LAS VEGAS — A local elected official faces a judge on Tuesday for murder in the stabbing death of a Las Vegas investigative reporter who wrote articles critical of him and his managerial conduct.
Robert Richard Telles, the Clark County public administrator, has remained jailed without bail since his Sept. 7 arrest in the Sept. 2 slaying of veteran Las Vegas Review-Journal editor Jeff German.
A criminal complaint accuses Telles of “stalking” German, 69, who prosecutors say was stabbed seven times. German lived alone and his body was found the next day. The Clark County coroner ruled her death a homicide.
Telles, 45, was arrested after police asked for help over Labor Day weekend to identify a person seen wearing an orange work shirt and wide-brimmed straw hat carrying a bag slung over and marching to German’s house on the morning of September 2. Police also released footage of a distinctive SUV seen near German’s home, driven by a person wearing an orange shirt.
A Review-Journal photographer took photos Sept. 6 of Telles washing the same type of vehicle in his driveway.
Police said Telles turned off his cellphone and waited in a vehicle outside German’s home until the attack. It was characterized as a planned response to articles German wrote about “internal unrest and dissension” in the county office that handles the assets of people who died without a will or family contact.
Telles lost his first re-election bid in June after articles in May aired allegations of administrative intimidation, favoritism and Telles’ relationship with a junior staffer. County lawmakers appointed a consultant to handle complaints about leadership in his office.
German was widely respected for his tenacity, and his colleagues said he was working on follow-up reports on Telles and the public administrator’s office when he died.
“The published articles … ruined (Telles’) political career, probably his marriage, and he was the one who took on the cause,” Clark County Chief Assistant District Attorney Richard Scow said. to a judge on September 8.
That judge, Las Vegas Justice of the Peace Elana Lee Graham, called the police report detailing the attack “chilling” and said it described the German “fighting for his life”. She spoke of apparent defense wounds on German’s arms and said DNA believed to be from Telles had been found under German’s fingernails.
Police said a search warrant revealed items at Telles’ home, including blood-stained shoes and a straw hat cut into pieces. Authorities said they did not immediately find the weapon used to kill the German.
Clark County Sheriff Joe Lombardo, a Republican running for governor in November, said investigators also obtained security video that may show the attack.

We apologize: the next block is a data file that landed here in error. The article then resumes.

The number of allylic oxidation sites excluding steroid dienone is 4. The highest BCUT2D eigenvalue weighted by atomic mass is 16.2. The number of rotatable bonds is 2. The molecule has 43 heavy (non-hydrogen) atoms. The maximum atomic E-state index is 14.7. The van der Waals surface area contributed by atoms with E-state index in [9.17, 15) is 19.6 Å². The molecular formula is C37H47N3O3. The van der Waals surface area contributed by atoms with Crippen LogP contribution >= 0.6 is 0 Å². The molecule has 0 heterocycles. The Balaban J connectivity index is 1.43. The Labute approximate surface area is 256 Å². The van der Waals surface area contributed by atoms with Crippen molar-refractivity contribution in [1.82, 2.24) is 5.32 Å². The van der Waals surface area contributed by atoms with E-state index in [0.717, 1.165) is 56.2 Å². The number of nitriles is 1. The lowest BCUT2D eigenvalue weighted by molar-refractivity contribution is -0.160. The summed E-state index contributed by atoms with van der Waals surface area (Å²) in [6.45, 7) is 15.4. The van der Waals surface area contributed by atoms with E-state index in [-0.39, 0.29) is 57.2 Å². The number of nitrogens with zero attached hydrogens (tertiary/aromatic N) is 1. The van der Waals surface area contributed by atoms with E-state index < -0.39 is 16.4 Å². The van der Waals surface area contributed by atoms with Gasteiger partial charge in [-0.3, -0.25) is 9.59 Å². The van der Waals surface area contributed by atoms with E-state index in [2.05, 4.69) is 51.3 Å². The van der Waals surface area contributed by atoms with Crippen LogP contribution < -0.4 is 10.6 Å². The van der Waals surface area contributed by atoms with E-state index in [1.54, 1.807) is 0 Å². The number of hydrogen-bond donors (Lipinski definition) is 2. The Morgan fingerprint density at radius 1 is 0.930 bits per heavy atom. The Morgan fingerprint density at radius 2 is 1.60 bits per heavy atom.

The Nevada Press Association announced that the German would be inducted into the Nevada Newspaper Hall of Fame this Saturday.
German joined the Review-Journal in 2010 after more than two decades at rival Las Vegas Sun, where he was a columnist and reporter covering the courts, politics, labor, government and organized crime.
Telles grew up in El Paso, Texas and lived in Colorado before moving to Las Vegas. He worked as a heating and air conditioning technician and graduated in 2014 from the University of Nevada Law School in Las Vegas. He practiced inheritance and inheritance law before being elected public administrator in 2018, replacing a three-term predecessor.
The Review-Journal reported that in El Paso, Telles’ late grandfather, Richard Telles, served as city clerk, school board trustee, and county commissioner. A great-uncle, Raymond L. Telles Jr., served as the city’s first Mexican-American mayor and was appointed by President John F. Kennedy as Ambassador to Costa Rica and by President Lyndon B. Johnson as President of the United States-Mexico Border Commission. .
Telles’ father, Raymond R. Telles, was elected to two terms on the El Paso City Council, but lost a bid for mayor. He later gave up his law degree and avoided jail time after pleading guilty to federal conspiracy and wire fraud.
Court and police records show Robert Telles was arrested in Las Vegas in February 2020 after his wife called 911. He was charged with grabbing her in a “bear hug position” and of resisting the efforts of two police officers to handcuff him. During his arrest, Telles was recorded on police-worn cameras acknowledging that he had been drinking alcohol and repeatedly identifying himself as a public official.
The case was dismissed and closed in March 2021 after Telles paid a $418 fine, attended counseling and stayed out of trouble.
His term expires Dec. 31, but Clark County officials said he is suspended and banned from county office or property pending a review of his elected position.